Waqf is an institution of charity which provides a never-ending flow of benefits to a specific group of beneficiaries or the community. Because of this, Waqf is sometimes called Sadaqah Jariyah, which refers to the fact that even after someone has passed away, he or she will continue to be rewarded from the Waqf contribution. A traditional example of a Waqf is donating a plot of land for the development of a mosque. However, Waqf comes in many more forms, as listed below:
1. Direct Waqf – The Waqf donated may be directly utilised to fulfil the need of the community, such as a building donated to become a mosque or educational institution.
2. Investment Waqf – In this case, the donor will make a careful investment decision so that the earnings from the donations are maximised and later used to fulfil the needs of the community.
3. Religious Waqf – Awqaf like mosques and religious schools are confined to providing revenues to be spent on their development and maintenance, especially in countries that do not provide support for religious activities. A smaller part of the total Waqf resources is now available for financing the needs of the community.
4. Philanthropic Waqf – This type of Waqf is also called Waqf Khayri. The objective of this Waqf is to help in alleviating poverty. Any of the following areas, when used for the greater good of the people, can be accepted as a philanthropic Waqf, including education, healthcare, elderly care, environmental protection and microfinance.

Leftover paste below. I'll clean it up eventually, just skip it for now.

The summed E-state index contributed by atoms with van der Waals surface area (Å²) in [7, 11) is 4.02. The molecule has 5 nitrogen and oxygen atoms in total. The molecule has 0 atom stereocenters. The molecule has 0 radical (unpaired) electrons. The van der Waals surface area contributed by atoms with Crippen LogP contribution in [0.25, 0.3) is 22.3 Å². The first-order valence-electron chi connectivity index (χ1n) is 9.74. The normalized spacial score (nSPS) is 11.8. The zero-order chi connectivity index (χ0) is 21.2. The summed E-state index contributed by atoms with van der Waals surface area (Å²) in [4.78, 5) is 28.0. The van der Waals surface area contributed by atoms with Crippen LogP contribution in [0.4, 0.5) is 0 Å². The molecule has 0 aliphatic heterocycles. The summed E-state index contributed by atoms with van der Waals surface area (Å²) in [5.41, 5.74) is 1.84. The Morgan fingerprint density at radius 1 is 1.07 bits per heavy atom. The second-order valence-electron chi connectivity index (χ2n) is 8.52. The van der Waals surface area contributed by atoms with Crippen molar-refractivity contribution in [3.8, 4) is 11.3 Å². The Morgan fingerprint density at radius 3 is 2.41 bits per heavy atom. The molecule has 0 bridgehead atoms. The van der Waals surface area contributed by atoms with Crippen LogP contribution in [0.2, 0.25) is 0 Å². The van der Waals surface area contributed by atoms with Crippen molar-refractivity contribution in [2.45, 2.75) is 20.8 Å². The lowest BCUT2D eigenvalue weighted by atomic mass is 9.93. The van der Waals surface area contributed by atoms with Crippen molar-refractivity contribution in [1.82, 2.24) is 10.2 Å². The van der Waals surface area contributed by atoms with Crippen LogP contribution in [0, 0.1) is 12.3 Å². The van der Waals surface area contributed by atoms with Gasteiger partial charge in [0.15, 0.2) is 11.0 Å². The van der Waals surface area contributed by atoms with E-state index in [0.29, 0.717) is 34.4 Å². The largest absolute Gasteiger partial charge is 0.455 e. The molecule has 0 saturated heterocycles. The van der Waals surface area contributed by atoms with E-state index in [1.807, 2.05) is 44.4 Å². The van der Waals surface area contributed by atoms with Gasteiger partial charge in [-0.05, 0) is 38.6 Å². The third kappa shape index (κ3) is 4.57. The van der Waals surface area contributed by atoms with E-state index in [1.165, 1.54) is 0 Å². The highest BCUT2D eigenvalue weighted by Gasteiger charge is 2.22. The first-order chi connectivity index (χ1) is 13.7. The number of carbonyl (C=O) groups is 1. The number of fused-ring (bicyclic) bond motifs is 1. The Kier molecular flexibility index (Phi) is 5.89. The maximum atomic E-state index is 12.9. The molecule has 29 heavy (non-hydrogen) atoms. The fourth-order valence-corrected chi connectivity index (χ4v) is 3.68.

5. Family Waqf – Family Waqf is defined as an Islamic charitable endowment dedicated to the family member of the waqif or founder. From the 17th to the 19th century, this was the most common form of Waqf in the Middle East. If there aren’t any family members, the revenues and benefits of the Waqf are given to the poor.
6. Physical Waqf – This Waqf is typically in the form of real estates, where it is endowed, invested and the profits are later used to help the community. In some cases, the real estate itself is used directly by the beneficiaries.
7. Cash Waqf – Like any other Waqf, cash Waqf aims to support the public by establishing Waqf using money. Even during the Ottoman empire, cash Waqf was used to finance entrepreneurs for their businesses, and then the return was used for public services such as hospitalization, education, infrastructure, etc. Cash Waqf played an important role in the economy but, due to mismanagement, colonisation and secularism, the utilization of cash Waqf faded away at the end of the 19th century. Recent years have seen an improvement in reviving the Waqf institution and the creation of cash Waqf as an alternative way to solve liquidity and mismanagement issues.
8. Corporate Waqf – Corporate Waqf is often viewed as a part of cash Waqf, although it is established as an independent Waqf concept. Corporate Waqf is a contemporary type of Waqf where Waqf are donated in the form of corporate shares that are issued and managed by a corporate body such as Islamic banks.
Although, most people perceive Waqf to be an immovable property or land donated for religious purposes, it is worth noting that this is a misconception. More and more people today are learning about the more dynamic types of Waqf like cash Waqf, as well as platforms like WAQF Chain, which is a blockchain-based platform reviving Waqf for the betterment of humankind. A final parting point is that Waqf can be done by anyone regardless of their status or position in society.